Gerrit de Rooij's public domain codes
All codes below are in Fortran, and developed by me for use in my own research. The comments in the source codes identify any algorithms or ideas adopted from the literature and give full references to the relevant papers and websites. Unless stated otherwise, I did not use code from others so the copyright rests solely with UFZ.
When you use any of the material on this website, please acknowledge me as the author of the material.
This Fortran 90 program simulates rainfall according to one of several Bartlett-Lewis-type models described in Pham et al. (2013). Of these, the most basic is left out. The others are the model described by Rodriguez-Iturbe et al. (1988) or modifications thereof. One of these modifications is Onof et al.'s (2013) suggestion to truncate the gamma-distribution of eta (see below). Another is to replace the exponential distribution of the rainfall rate in a rainfall cell by a gamma distribution. This leads to four model configurations (abbreviations according to Pham et al., 2013):
1) MBL: Bartlett-Lewis with the parameters characterizing a storm (pdf of storm duration and pdf of cell arrival times) related to a gamma-distributed parameter eta. The rainfall rate in a rain cell has an exponential distribution. This is the Modified Bartlett-Lewis model, introduced by Rodriguez-Iturbe et al. (1988).
2) TBL: As MBL, but with a truncated gamma distribution for eta (Truncated Bartlett-Lewis).
3) MBLG: As MBL, but with the rainfall rate per cell having a gamma distribution.
4) TBLG: As TBL, but with the rainfall rate per cell having a gamma distribution.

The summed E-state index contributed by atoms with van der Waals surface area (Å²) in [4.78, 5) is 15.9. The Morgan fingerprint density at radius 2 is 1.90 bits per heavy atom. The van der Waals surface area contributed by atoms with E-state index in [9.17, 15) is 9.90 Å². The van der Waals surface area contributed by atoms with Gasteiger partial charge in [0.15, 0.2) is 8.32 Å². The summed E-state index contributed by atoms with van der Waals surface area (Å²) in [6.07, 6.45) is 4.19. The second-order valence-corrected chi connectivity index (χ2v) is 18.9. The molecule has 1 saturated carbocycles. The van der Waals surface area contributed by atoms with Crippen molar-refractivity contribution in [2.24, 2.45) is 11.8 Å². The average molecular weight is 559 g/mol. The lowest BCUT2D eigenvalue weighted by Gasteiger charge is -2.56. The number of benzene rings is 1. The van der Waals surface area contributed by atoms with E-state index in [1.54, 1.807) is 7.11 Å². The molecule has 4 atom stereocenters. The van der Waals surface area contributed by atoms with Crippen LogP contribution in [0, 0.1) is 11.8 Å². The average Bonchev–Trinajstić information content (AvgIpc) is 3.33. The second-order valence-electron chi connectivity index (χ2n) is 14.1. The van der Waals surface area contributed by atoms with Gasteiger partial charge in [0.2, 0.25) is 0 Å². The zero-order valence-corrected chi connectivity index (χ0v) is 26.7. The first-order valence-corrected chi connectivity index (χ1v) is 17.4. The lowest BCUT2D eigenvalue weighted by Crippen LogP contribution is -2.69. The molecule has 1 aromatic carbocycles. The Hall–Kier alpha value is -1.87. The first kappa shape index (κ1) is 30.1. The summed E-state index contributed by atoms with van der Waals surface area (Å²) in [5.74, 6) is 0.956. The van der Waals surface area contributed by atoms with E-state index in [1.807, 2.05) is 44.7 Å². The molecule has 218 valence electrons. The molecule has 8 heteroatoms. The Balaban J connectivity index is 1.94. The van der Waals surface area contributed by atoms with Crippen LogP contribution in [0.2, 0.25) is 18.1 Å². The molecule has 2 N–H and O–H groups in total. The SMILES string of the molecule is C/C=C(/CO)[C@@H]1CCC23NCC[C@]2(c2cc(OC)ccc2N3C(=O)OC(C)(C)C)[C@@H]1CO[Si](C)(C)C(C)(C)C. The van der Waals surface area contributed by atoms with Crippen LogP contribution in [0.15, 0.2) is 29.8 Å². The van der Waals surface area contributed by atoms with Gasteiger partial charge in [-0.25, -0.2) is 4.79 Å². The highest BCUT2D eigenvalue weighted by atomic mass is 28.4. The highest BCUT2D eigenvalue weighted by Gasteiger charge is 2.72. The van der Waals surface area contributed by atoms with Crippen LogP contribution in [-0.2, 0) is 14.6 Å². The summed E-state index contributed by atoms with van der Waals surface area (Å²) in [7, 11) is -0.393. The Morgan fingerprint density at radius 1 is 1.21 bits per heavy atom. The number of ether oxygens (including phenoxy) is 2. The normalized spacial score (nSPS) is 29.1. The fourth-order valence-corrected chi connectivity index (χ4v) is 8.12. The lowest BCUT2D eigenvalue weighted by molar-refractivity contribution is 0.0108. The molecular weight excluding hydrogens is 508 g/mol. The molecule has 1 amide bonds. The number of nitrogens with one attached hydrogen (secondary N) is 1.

Leap years are automatically taken into consideration. The code assumes that the first day of the period for which the rainfall record is to be generated is January 1st of a year immediately following a leap year. This feature simplifies the generation of rainfall records spanning multiple decades or even centuries.
For very long rainfall series using the untruncated gamma distribution can lead to physically unrealistic rainfall amounts because for small values of eta, the moments of the gamma distribution are unbounded for values of alpha < 4 (Onof et al., 2103). Excessively small values of eta can be avoided by simply not permitting values below a threshold epsilon, which is the rationale for TBL and TBLG. Pham et al. (2013) found that MBL outperformed the other models, but still TBL might be a good choice. For that reason, MBL and MBLG are not explicitly included in the input. To run an MBL- or MBLG-type model, the parameter lower_eta, which gives the lower threshold for eta, needs to be set to zero in the input file for each period for which the parameters are given.
The code requires the model parameters for arbitrary periods of time in which a year is subdivided (usually for each month). Storms are generated for a given period until the starting time of a storm is beyond that period. This starting time is not discarded, but it serves as the starting time of the first storm in the period in which it occurs. The parameters of that storm are generated using the pdfs for the period in which it occurs, not the period in which it was generated. Subsequent storms are generated using the parameters of that period. Rain cells in a storm are generated until a rain cell has a starting time that exceeds the time at which the storm ends. This latest cell is discarded. Rain cells may overlap, creating irregular rainfall rates over time.
The resulting rainfall from individual cells is used to create a time line of rainfall rates (including zero, for dry spells) that gives a continuous record of the rainfall rate as a function of time. This record is processed to provide hourly, daily, monthly, and annual sums. The full timeline and the hourly sums are only written to output files if the input file stipulates it. Daily, monthly, and annual sums are always written to output files. The annual and monthly averages and their standard deviations are also written to an output file.